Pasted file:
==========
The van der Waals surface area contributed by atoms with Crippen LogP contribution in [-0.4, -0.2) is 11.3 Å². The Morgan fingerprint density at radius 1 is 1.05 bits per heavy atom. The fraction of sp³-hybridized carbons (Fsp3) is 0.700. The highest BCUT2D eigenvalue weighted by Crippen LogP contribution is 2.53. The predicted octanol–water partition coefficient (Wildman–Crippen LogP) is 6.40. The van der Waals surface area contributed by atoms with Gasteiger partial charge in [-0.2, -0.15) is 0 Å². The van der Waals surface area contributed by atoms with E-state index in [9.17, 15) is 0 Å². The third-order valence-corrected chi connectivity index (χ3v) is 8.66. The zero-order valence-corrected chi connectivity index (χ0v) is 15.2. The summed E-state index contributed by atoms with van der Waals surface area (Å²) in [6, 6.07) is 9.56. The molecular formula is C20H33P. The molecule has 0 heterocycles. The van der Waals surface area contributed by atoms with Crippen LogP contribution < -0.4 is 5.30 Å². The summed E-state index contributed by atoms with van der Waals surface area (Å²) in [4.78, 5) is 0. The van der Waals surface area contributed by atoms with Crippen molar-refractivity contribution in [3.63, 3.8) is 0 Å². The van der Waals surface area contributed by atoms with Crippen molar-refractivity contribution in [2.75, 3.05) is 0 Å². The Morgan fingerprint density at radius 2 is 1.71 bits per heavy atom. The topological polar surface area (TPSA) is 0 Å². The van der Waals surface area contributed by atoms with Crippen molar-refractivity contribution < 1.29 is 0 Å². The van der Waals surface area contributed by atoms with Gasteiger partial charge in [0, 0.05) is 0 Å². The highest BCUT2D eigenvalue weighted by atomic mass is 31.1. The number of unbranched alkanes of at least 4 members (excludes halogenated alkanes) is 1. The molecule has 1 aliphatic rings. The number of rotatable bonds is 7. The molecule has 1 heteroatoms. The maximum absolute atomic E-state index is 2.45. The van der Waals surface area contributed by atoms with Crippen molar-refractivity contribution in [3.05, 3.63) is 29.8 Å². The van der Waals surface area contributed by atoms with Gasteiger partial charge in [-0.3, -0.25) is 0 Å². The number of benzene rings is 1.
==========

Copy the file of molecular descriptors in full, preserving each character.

The van der Waals surface area contributed by atoms with Crippen LogP contribution in [-0.4, -0.2) is 11.3 Å². The Morgan fingerprint density at radius 1 is 1.05 bits per heavy atom. The fraction of sp³-hybridized carbons (Fsp3) is 0.700. The highest BCUT2D eigenvalue weighted by Crippen LogP contribution is 2.53. The predicted octanol–water partition coefficient (Wildman–Crippen LogP) is 6.40. The van der Waals surface area contributed by atoms with Gasteiger partial charge in [-0.2, -0.15) is 0 Å². The van der Waals surface area contributed by atoms with E-state index in [9.17, 15) is 0 Å². The third-order valence-corrected chi connectivity index (χ3v) is 8.66. The zero-order valence-corrected chi connectivity index (χ0v) is 15.2. The summed E-state index contributed by atoms with van der Waals surface area (Å²) in [6, 6.07) is 9.56. The molecular formula is C20H33P. The molecule has 0 heterocycles. The van der Waals surface area contributed by atoms with Crippen LogP contribution < -0.4 is 5.30 Å². The summed E-state index contributed by atoms with van der Waals surface area (Å²) in [4.78, 5) is 0. The van der Waals surface area contributed by atoms with Crippen molar-refractivity contribution in [3.63, 3.8) is 0 Å². The van der Waals surface area contributed by atoms with Crippen molar-refractivity contribution in [2.75, 3.05) is 0 Å². The Morgan fingerprint density at radius 2 is 1.71 bits per heavy atom. The topological polar surface area (TPSA) is 0 Å². The van der Waals surface area contributed by atoms with Crippen molar-refractivity contribution < 1.29 is 0 Å². The van der Waals surface area contributed by atoms with Gasteiger partial charge in [0, 0.05) is 0 Å². The highest BCUT2D eigenvalue weighted by atomic mass is 31.1. The number of unbranched alkanes of at least 4 members (excludes halogenated alkanes) is 1. The molecule has 1 aliphatic rings. The number of rotatable bonds is 7. The molecule has 1 heteroatoms. The maximum absolute atomic E-state index is 2.45. The van der Waals surface area contributed by atoms with Crippen molar-refractivity contribution in [3.05, 3.63) is 29.8 Å². The van der Waals surface area contributed by atoms with Gasteiger partial charge in [-0.3, -0.25) is 0 Å². The number of benzene rings is 1.